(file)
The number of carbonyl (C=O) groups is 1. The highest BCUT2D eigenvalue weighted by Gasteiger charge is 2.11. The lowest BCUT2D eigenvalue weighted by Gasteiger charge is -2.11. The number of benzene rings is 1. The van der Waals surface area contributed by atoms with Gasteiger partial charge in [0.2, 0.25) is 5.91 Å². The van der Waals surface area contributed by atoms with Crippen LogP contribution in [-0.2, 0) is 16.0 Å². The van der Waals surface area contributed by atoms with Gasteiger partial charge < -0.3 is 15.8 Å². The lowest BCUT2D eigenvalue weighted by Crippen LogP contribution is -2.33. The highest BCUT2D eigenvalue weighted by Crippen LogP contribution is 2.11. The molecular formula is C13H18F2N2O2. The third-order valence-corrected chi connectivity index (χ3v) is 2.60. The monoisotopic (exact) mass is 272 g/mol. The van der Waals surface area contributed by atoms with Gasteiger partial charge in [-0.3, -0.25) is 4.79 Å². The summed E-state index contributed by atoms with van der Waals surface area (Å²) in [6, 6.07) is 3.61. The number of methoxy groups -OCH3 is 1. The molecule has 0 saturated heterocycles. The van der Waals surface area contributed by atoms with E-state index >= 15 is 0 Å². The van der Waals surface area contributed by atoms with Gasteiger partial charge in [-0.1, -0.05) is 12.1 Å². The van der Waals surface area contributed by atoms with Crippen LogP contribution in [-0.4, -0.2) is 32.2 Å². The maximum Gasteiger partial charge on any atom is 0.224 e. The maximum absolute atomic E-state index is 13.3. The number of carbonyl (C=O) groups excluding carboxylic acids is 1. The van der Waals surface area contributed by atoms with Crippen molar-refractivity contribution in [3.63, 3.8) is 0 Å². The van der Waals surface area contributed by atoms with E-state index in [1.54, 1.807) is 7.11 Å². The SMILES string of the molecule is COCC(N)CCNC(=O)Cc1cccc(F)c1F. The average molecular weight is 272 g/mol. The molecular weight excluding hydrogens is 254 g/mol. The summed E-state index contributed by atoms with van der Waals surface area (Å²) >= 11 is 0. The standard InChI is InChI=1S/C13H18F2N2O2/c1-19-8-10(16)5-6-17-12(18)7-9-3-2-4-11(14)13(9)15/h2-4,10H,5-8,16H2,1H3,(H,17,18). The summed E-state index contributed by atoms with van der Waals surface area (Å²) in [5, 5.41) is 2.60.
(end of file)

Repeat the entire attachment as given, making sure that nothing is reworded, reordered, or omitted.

The number of carbonyl (C=O) groups is 1. The highest BCUT2D eigenvalue weighted by Gasteiger charge is 2.11. The lowest BCUT2D eigenvalue weighted by Gasteiger charge is -2.11. The number of benzene rings is 1. The van der Waals surface area contributed by atoms with Gasteiger partial charge in [0.2, 0.25) is 5.91 Å². The van der Waals surface area contributed by atoms with Crippen LogP contribution in [-0.2, 0) is 16.0 Å². The van der Waals surface area contributed by atoms with Gasteiger partial charge < -0.3 is 15.8 Å². The lowest BCUT2D eigenvalue weighted by Crippen LogP contribution is -2.33. The highest BCUT2D eigenvalue weighted by Crippen LogP contribution is 2.11. The molecular formula is C13H18F2N2O2. The third-order valence-corrected chi connectivity index (χ3v) is 2.60. The monoisotopic (exact) mass is 272 g/mol. The van der Waals surface area contributed by atoms with Gasteiger partial charge in [-0.3, -0.25) is 4.79 Å². The summed E-state index contributed by atoms with van der Waals surface area (Å²) in [6, 6.07) is 3.61. The number of methoxy groups -OCH3 is 1. The molecule has 0 saturated heterocycles. The van der Waals surface area contributed by atoms with E-state index >= 15 is 0 Å². The van der Waals surface area contributed by atoms with Gasteiger partial charge in [-0.1, -0.05) is 12.1 Å². The van der Waals surface area contributed by atoms with Crippen LogP contribution in [-0.4, -0.2) is 32.2 Å². The maximum Gasteiger partial charge on any atom is 0.224 e. The maximum absolute atomic E-state index is 13.3. The number of carbonyl (C=O) groups excluding carboxylic acids is 1. The van der Waals surface area contributed by atoms with Crippen molar-refractivity contribution in [3.63, 3.8) is 0 Å². The van der Waals surface area contributed by atoms with E-state index in [1.54, 1.807) is 7.11 Å². The SMILES string of the molecule is COCC(N)CCNC(=O)Cc1cccc(F)c1F. The average molecular weight is 272 g/mol. The molecular weight excluding hydrogens is 254 g/mol. The summed E-state index contributed by atoms with van der Waals surface area (Å²) >= 11 is 0. The standard InChI is InChI=1S/C13H18F2N2O2/c1-19-8-10(16)5-6-17-12(18)7-9-3-2-4-11(14)13(9)15/h2-4,10H,5-8,16H2,1H3,(H,17,18). The summed E-state index contributed by atoms with van der Waals surface area (Å²) in [5, 5.41) is 2.60.